Curling Elite Amateur Sport

Team Homan clinches Pinty’s Cup months away from 2 members’ due dates

In a moment fit for their up-and-down season, Team Homan left the Players’ Championship defeated but with a prize, by capturing the Grand Slam of Curling’s Pinty’s Cup.
Rachel Homan (from left to right), Emma Miskew, Joanne Courtney and Lisa Weagle, with the Pinty’s Cup. (Photo: Anil Mungal)

By Jake Romphf

In a moment fit for their up-and-down season, Team Homan left the Players’ Championship defeated but with a prize, by capturing the Grand Slam of Curling’s Pinty’s Cup.

Team Homan, who curls out of the Ottawa Curling Club, needed only the second victory of their 2-3 record at the Players’ Championship, which was the final leg of events counting towards the Pinty’s Cup, to clinch the title.

Prior to the April tournament, which was held at Ryerson’s Mattamy Athletic Centre, Team Homan had nearly twice the amount of points (52) as the 2nd-placed teams – Team Hasselborg and Team Tirinzoni (30) – in Canada’s premiere curling tour.

The team made up of three Ottawa natives – skip Rachel Homan, third Emma Miskew, and lead Lise Weagle – and Alberta-import Joanne Courtney, will be awarded the $75,000 bonus prize that comes with the Pinty’s Cup.

Miskew, who spoke to the Sportspage just after her team’s run at the Players’ Championship ended, said that the team was disappointed after failing to medal at last year’s Olympics, but came into this season determined.

“We decided that last season was last season and we were just going to put all the amount of work that we needed into this season,” Miskew said. “We do this because we love it.”

Team Homan dominated competition during a hot stint this season, winning three consecutive Grand Slam events. During a streak through the Tour Challenge, the National, and the Canadian Open – in which they lost just one out of 20 matches – the team spent 10 weeks as the world’s No. 1 ranked women’s curling team.

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“That third one was quite the highlight because it hasn’t really been done before, so we were excited we were able to do that,” Miskew said of the streak.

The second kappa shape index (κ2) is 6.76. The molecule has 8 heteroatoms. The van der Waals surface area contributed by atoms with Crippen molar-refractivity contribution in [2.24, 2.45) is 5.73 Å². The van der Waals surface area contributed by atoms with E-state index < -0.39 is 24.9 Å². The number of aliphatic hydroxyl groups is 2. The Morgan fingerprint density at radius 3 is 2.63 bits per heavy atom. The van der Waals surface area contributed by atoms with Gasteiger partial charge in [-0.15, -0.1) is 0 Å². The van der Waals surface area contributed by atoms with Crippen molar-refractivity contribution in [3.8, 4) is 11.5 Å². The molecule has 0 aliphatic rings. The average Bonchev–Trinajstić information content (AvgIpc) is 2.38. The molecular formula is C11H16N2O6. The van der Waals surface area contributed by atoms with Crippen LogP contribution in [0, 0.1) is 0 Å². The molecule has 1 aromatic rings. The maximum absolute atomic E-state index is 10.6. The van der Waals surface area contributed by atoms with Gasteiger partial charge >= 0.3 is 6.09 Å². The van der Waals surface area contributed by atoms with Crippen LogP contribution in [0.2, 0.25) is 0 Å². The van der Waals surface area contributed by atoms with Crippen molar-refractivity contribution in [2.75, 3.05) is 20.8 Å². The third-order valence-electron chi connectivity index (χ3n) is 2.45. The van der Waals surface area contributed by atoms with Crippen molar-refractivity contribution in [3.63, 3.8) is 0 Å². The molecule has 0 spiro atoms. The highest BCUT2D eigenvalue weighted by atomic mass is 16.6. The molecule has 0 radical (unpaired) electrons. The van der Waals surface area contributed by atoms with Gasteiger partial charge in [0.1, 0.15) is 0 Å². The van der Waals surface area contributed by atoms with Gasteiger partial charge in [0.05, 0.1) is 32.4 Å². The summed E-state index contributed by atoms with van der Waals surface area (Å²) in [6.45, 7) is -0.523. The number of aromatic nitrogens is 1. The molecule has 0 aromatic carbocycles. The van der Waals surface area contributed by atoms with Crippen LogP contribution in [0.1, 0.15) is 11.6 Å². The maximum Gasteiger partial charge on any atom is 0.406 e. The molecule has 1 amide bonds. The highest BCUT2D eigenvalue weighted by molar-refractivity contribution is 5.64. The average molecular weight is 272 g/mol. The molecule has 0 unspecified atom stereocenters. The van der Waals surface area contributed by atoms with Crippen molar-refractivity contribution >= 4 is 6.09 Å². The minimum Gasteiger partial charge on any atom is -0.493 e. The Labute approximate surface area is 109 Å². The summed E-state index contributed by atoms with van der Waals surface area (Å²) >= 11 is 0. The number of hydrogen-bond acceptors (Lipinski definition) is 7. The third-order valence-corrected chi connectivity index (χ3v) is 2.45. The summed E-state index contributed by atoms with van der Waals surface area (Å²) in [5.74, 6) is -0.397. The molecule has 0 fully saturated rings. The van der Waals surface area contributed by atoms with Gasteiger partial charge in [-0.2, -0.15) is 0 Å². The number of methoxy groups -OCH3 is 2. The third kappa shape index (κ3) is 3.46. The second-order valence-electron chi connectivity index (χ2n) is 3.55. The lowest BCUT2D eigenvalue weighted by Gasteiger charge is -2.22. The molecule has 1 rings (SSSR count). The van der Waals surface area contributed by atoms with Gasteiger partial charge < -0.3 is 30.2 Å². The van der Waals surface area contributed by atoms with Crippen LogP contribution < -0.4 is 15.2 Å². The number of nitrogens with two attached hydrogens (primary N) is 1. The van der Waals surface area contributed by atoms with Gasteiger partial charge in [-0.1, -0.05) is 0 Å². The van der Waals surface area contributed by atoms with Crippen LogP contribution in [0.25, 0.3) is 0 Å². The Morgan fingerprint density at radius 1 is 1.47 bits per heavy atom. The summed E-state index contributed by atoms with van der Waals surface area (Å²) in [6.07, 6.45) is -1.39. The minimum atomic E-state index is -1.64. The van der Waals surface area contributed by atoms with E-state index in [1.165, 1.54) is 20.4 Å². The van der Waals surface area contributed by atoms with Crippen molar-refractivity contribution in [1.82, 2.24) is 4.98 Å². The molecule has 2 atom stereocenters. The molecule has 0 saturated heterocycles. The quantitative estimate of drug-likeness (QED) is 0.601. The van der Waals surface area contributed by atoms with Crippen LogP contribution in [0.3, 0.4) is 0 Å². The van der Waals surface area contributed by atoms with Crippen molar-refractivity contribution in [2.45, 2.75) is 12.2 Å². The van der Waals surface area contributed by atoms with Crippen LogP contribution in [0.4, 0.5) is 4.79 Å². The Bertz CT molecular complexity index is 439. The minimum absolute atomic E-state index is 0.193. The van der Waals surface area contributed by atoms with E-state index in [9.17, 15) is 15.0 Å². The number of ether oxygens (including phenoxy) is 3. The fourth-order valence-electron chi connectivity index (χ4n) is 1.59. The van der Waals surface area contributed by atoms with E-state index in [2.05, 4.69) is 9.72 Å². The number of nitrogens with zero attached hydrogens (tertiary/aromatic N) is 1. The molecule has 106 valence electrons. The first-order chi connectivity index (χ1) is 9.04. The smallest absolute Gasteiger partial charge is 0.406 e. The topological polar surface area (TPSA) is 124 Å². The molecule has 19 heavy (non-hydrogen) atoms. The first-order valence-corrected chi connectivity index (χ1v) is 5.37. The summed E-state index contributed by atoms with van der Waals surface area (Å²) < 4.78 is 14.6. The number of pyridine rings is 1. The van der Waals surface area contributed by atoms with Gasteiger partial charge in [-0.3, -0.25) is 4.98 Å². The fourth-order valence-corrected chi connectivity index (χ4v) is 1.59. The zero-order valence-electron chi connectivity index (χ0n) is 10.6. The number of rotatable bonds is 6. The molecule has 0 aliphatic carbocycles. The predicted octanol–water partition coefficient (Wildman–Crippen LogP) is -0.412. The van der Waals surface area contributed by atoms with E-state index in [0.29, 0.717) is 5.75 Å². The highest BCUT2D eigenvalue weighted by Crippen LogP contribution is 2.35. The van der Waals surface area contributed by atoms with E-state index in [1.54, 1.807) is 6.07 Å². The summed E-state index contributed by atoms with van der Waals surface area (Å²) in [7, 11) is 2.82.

Team Homan fell just short in several other high-level competitions throughout the year. Their first two Grand Slam events included a loss in the semifinals at the Elite 10 and a loss in the finals at the Masters. “We were just trying to keep doing what we were doing and not worry about it. We’re not going to win every game all year, that’s impossible, so we just wanted to make sure we were learning from every loss,” Miskew said.

In February, Team Homan gave up a four-point lead and lost the Scotties Tournament of Hearts to skip Chelsea Carey and Team Alberta.

“We had control and we had every opportunity to win,” Homan told reporters after the loss. “We just missed a few too many.”

The curlers opened the Players’ Championship with a 1-1 record heading into their match against Manitoba’s Team Fleury. The close contest saw the two teams trading points in each end until Team Homan broke out for four points in the sixth. The 8-5 victory would be all Team Homan needed to claim the Pinty’s Cup.

“It’s really exciting,” Homan told Sportsnet following the match. “We’ve fallen short a couple of years now, so it’s really nice to be able to clinch that early.”

Team Homan went on to be eliminated by Team Fujisawa in a tiebreaker to decide which team moved on to the quarterfinals. Homan had the hammer, but was unable to remove two buried Fujisawa stones. Team Fujisawa put up two points in the final end to come from behind and win the match 6-5.

Team Homan will wrap up the Grand Slam of Curling when they compete in the Champions Cup, starting on April 23.

The team was supposed to represent Canada at the Curling World Cup in Beijing this May, but were replaced by a team lead by skip Jennifer Jones. Both Homan and Courtney are pregnant and have due dates that conflict with the Curling World Cup. Homan’s due in mid June, while Courtney’s expecting her child less than a month later.

Miskew said Homan and Courtney have played great all year, but knew the Players’ Championship was going to be physically tough for them because of how far along they are in their pregnancies.

“Obviously family is way more important than curling,” Homan told CBC News in January. “When it comes down to it everyone on the team knows family comes first.”

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